Veronica, who achieved international fame with the Presentation Secondary School Choir on Britain’s Got Talent, has carried her pain privately until now.

At 27 years of age, her only child Antony was felling trees the day before his wedding when he was killed instantly by a falling branch.

The accident happened in South Dakota. After weeks and weeks, Veronica got him back to Kilkenny and to the cemetery in Thomastown.

Last Saturday week, Antony was taken from Thomastown graveyard to the McCarron family plot in Irvinestown, Co Fermanagh.

And as his remains were lowered into the plot, Into The West by Annie Lennox was played.

Veronica has now, she feels, some peace. …”


Visiting a Grave

This is the old abbey in Rath cemetery, Tralee.

This is the grave of my old friend, Ann Cox. Ann and I worked together in Presentation Secondary School. She was an only child and Ann had no children. It’s lovely to see her grave so well kept. Ann would appreciate that.


An Old Post Box

I hope they never get rid of these old post boxes. They are part of our history.

This one is on a Cork Street

Convent Cross, Kerry lorries in the seventies and Christmas cards

Convent Cross in January 2017

This is on the wall beside the cross near the secondary school. It looks like some sort of hatch. Its concrete.

Ballybunion Road at Convent Cross

 The path to town


Happy Days

To counteract the sad photos of the convent, Vincent Carmody sent me these two photos taken on the convent grounds after his daughter Norma’s wedding to Mark Boyle from Co. Waterford. The picture shows the Carmody and Boyle families at the main door to Presentation Convent, Listowel in 1998. Norma and Mark were married in the convent chapel while the parish church was under repair.


Postbox at Convent Cross

This Christmas there were less Christmas cards posted then ever before. Are we witnessing the end of an era? 

Snail mail is far too slow for the millennial generation. But surely the custom of connecting with people at Christmastime is too precious to lose. Ideally it is a time for visiting and partying. The next best thing to a personal encounter is a greeting card, carefully chosen and written, bringing good wishes from afar.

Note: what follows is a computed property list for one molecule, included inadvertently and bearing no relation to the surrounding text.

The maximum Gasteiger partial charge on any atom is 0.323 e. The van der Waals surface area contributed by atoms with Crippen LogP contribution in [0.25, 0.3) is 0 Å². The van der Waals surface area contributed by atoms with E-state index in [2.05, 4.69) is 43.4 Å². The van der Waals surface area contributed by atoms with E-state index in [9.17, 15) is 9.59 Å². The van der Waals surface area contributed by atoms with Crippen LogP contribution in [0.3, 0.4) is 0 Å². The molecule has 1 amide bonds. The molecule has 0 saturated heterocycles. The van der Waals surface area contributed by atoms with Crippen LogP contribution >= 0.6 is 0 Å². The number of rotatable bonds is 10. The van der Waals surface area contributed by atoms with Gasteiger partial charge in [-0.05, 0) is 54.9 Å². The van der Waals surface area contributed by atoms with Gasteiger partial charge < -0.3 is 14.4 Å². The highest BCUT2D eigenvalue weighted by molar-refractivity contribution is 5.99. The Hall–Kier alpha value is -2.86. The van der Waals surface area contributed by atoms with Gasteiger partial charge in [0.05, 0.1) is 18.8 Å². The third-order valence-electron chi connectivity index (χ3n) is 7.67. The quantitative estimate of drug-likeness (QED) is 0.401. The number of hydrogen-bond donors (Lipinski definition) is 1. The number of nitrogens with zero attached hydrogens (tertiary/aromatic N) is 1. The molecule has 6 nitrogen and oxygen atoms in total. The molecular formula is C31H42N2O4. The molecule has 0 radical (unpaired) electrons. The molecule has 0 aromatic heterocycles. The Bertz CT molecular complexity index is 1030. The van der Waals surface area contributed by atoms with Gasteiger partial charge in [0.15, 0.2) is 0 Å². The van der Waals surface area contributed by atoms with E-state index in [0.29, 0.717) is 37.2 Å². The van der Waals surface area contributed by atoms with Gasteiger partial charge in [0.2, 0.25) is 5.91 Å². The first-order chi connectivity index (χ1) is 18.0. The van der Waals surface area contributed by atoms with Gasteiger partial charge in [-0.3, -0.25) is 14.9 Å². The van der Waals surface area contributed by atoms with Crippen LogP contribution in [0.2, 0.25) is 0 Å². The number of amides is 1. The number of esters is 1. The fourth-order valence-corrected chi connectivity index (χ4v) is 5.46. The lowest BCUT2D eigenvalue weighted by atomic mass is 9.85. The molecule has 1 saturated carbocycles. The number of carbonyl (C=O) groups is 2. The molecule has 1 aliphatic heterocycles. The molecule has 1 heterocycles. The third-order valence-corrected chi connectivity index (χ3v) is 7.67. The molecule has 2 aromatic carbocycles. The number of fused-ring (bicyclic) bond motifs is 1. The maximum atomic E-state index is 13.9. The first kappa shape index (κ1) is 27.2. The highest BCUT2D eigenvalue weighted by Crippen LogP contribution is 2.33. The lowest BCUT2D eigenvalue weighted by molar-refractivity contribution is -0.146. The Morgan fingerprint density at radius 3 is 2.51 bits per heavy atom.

Christmas card buying, writing and sending is a custom passed on to us from our parents. Carrying on this tradition connects us to our forefathers and keeps happy memories alive.


From The Kerryman archive


Big Plans for Áras Mhuire

Áras Mhuire are fund raising and they’re doing it in style. All the information is on the

Aras Mhuire

The story is that they have acquired valuable jerseys to auction to raise funds for their vital services.

Dublin jersey signed by the All Ireland winning team

All Blacks jersey

Ireland rugby jersey signed by all of the Irish team who defeated the All Blacks in Chicago in 2016

Some sights from a traditional Irish summer.

Stacks on the bog

As part of the annual Stack Clan Gathering which took place at the weekend, the troop took a trip to the bog where Seamus Stack and his family introduced the visitors to the joys of a day in the bog. Ger Greaney took these photos.


Fleadh na Mumhan

This photo from Celtic Steps gives a good impression of the huge crowd that thronged Killarney’s streets at the weekend for the fabulous outdoor concerts that were part of Fleadh na Mumhan 2014.


Soccer Success

Photo; Gareth Maher

The Irish girls’ under 19 team caused a huge upset in the European Championship by beating a fancied English team. Listowel Emmett’s Savannah McCarthy scored one of Ireland’s two goals.  The very talented seventeen year old is one of the big stars of women’s football. Then to crown their victory against England they went on to beat Sweden last night. Savannagh scored one of Ireland’s two goals. Roll on the semi-final

Another less well known Kerry connection to the team was told to me by Mike Lynch

“the manager of the Irish Ladies’ Under 19 team, Dave Connell, went to Minard to learn Irish as a lad back in the 1970s.  He and his mates from the Cabra area enjoyed “The Gaeler” (as they called the Gaeltacht) a lot, particularly as Dublin were pretty good at Gaelic Football at the same time!”


Meanwhile in Muckross

On Muckross Traditional farms, the hay is saved in the old fashioned hay and is brought home to the barn on an old style hay float.


Old Post box

This old post box is at The Six Crosses


Lovely film of some of the highlights of Listowel Writers’ Week 2014